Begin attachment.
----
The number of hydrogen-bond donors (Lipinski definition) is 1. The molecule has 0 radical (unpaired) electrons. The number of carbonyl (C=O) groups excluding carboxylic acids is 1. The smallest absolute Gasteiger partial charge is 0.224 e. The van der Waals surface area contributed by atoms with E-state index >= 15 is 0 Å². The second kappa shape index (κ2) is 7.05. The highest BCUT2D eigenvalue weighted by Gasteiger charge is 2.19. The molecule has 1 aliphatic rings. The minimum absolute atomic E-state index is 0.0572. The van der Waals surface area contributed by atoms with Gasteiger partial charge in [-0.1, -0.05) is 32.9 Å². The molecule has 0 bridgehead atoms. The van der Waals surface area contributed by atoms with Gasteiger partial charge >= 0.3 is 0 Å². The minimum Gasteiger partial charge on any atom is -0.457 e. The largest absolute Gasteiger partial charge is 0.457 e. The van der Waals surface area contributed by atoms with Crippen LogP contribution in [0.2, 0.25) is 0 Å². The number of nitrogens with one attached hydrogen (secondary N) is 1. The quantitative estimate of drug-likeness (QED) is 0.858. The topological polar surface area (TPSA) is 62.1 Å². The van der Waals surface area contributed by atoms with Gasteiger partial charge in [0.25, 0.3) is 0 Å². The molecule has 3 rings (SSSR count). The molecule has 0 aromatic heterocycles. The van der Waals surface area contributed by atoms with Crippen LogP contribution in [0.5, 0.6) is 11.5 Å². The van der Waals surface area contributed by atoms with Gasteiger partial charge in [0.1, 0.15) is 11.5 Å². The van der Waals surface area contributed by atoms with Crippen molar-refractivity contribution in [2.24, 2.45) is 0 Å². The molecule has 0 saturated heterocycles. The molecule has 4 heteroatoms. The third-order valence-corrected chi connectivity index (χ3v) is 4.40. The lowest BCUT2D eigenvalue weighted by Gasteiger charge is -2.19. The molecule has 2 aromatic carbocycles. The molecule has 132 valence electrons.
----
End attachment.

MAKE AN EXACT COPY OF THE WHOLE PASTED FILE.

The number of hydrogen-bond donors (Lipinski definition) is 1. The molecule has 0 radical (unpaired) electrons. The number of carbonyl (C=O) groups excluding carboxylic acids is 1. The smallest absolute Gasteiger partial charge is 0.224 e. The van der Waals surface area contributed by atoms with E-state index >= 15 is 0 Å². The second kappa shape index (κ2) is 7.05. The highest BCUT2D eigenvalue weighted by Gasteiger charge is 2.19. The molecule has 1 aliphatic rings. The minimum absolute atomic E-state index is 0.0572. The van der Waals surface area contributed by atoms with Gasteiger partial charge in [-0.1, -0.05) is 32.9 Å². The molecule has 0 bridgehead atoms. The van der Waals surface area contributed by atoms with Gasteiger partial charge >= 0.3 is 0 Å². The minimum Gasteiger partial charge on any atom is -0.457 e. The largest absolute Gasteiger partial charge is 0.457 e. The van der Waals surface area contributed by atoms with Crippen LogP contribution in [0.2, 0.25) is 0 Å². The number of nitrogens with one attached hydrogen (secondary N) is 1. The quantitative estimate of drug-likeness (QED) is 0.858. The topological polar surface area (TPSA) is 62.1 Å². The van der Waals surface area contributed by atoms with Gasteiger partial charge in [0.25, 0.3) is 0 Å². The molecule has 3 rings (SSSR count). The molecule has 0 aromatic heterocycles. The van der Waals surface area contributed by atoms with Crippen LogP contribution in [0.5, 0.6) is 11.5 Å². The van der Waals surface area contributed by atoms with Gasteiger partial charge in [0.1, 0.15) is 11.5 Å². The van der Waals surface area contributed by atoms with Crippen molar-refractivity contribution in [2.24, 2.45) is 0 Å². The molecule has 0 saturated heterocycles. The molecule has 4 heteroatoms. The third-order valence-corrected chi connectivity index (χ3v) is 4.40. The lowest BCUT2D eigenvalue weighted by Gasteiger charge is -2.19. The molecule has 2 aromatic carbocycles. The molecule has 132 valence electrons.